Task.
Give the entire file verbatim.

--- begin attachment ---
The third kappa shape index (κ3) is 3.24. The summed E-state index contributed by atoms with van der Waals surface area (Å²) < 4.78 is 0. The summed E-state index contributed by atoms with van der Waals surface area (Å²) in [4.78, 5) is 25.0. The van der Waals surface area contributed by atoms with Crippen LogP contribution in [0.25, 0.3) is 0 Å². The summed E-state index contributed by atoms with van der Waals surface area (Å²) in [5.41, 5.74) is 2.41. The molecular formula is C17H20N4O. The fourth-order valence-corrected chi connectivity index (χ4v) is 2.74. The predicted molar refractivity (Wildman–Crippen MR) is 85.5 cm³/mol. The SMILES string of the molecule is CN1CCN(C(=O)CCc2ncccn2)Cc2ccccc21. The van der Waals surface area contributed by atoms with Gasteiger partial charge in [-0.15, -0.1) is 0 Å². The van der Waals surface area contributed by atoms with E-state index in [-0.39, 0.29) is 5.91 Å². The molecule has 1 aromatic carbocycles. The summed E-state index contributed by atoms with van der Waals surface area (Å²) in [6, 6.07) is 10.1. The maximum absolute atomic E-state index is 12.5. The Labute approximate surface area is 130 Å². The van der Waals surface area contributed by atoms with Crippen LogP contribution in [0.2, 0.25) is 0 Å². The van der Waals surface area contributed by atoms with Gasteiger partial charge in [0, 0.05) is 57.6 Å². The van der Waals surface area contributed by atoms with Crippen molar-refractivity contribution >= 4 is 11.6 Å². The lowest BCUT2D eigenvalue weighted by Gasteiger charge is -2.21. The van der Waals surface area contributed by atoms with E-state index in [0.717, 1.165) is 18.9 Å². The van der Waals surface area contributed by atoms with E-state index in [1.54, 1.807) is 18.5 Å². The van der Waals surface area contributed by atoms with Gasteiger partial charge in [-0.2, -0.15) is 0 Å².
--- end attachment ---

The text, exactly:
The third kappa shape index (κ3) is 3.24. The summed E-state index contributed by atoms with van der Waals surface area (Å²) < 4.78 is 0. The summed E-state index contributed by atoms with van der Waals surface area (Å²) in [4.78, 5) is 25.0. The van der Waals surface area contributed by atoms with Crippen LogP contribution in [0.25, 0.3) is 0 Å². The summed E-state index contributed by atoms with van der Waals surface area (Å²) in [5.41, 5.74) is 2.41. The molecular formula is C17H20N4O. The fourth-order valence-corrected chi connectivity index (χ4v) is 2.74. The predicted molar refractivity (Wildman–Crippen MR) is 85.5 cm³/mol. The SMILES string of the molecule is CN1CCN(C(=O)CCc2ncccn2)Cc2ccccc21. The van der Waals surface area contributed by atoms with Gasteiger partial charge in [-0.15, -0.1) is 0 Å². The van der Waals surface area contributed by atoms with E-state index in [-0.39, 0.29) is 5.91 Å². The molecule has 1 aromatic carbocycles. The summed E-state index contributed by atoms with van der Waals surface area (Å²) in [6, 6.07) is 10.1. The maximum absolute atomic E-state index is 12.5. The Labute approximate surface area is 130 Å². The van der Waals surface area contributed by atoms with Crippen LogP contribution in [0.2, 0.25) is 0 Å². The van der Waals surface area contributed by atoms with Gasteiger partial charge in [0, 0.05) is 57.6 Å². The van der Waals surface area contributed by atoms with Crippen molar-refractivity contribution >= 4 is 11.6 Å². The lowest BCUT2D eigenvalue weighted by Gasteiger charge is -2.21. The van der Waals surface area contributed by atoms with E-state index in [0.717, 1.165) is 18.9 Å². The van der Waals surface area contributed by atoms with E-state index in [1.54, 1.807) is 18.5 Å². The van der Waals surface area contributed by atoms with Gasteiger partial charge in [-0.2, -0.15) is 0 Å².